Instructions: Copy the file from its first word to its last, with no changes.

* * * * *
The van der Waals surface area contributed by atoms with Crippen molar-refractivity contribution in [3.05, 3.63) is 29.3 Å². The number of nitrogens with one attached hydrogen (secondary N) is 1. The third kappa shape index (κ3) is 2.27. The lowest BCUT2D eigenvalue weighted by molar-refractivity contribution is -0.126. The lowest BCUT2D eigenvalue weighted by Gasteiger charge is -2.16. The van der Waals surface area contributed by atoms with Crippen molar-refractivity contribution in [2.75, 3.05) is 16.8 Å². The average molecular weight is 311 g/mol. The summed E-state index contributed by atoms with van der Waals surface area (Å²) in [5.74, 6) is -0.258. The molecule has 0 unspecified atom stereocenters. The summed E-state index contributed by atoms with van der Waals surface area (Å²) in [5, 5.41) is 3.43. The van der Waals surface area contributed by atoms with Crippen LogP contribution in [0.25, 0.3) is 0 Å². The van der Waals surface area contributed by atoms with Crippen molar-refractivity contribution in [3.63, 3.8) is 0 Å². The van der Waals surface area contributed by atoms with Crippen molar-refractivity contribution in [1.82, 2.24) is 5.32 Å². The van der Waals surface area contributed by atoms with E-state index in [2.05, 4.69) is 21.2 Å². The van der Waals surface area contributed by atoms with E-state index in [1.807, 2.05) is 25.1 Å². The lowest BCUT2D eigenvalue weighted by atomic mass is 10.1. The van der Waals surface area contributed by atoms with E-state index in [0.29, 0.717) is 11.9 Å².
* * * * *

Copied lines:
The van der Waals surface area contributed by atoms with Crippen molar-refractivity contribution in [3.05, 3.63) is 29.3 Å². The number of nitrogens with one attached hydrogen (secondary N) is 1. The third kappa shape index (κ3) is 2.27. The lowest BCUT2D eigenvalue weighted by molar-refractivity contribution is -0.126. The lowest BCUT2D eigenvalue weighted by Gasteiger charge is -2.16. The van der Waals surface area contributed by atoms with Crippen molar-refractivity contribution in [2.75, 3.05) is 16.8 Å². The average molecular weight is 311 g/mol. The summed E-state index contributed by atoms with van der Waals surface area (Å²) in [5.74, 6) is -0.258. The molecule has 0 unspecified atom stereocenters. The summed E-state index contributed by atoms with van der Waals surface area (Å²) in [5, 5.41) is 3.43. The van der Waals surface area contributed by atoms with Crippen LogP contribution in [0.25, 0.3) is 0 Å². The van der Waals surface area contributed by atoms with Crippen molar-refractivity contribution in [3.63, 3.8) is 0 Å². The van der Waals surface area contributed by atoms with Crippen molar-refractivity contribution in [1.82, 2.24) is 5.32 Å². The van der Waals surface area contributed by atoms with E-state index in [2.05, 4.69) is 21.2 Å². The van der Waals surface area contributed by atoms with E-state index in [1.807, 2.05) is 25.1 Å². The lowest BCUT2D eigenvalue weighted by atomic mass is 10.1. The van der Waals surface area contributed by atoms with E-state index in [0.29, 0.717) is 11.9 Å².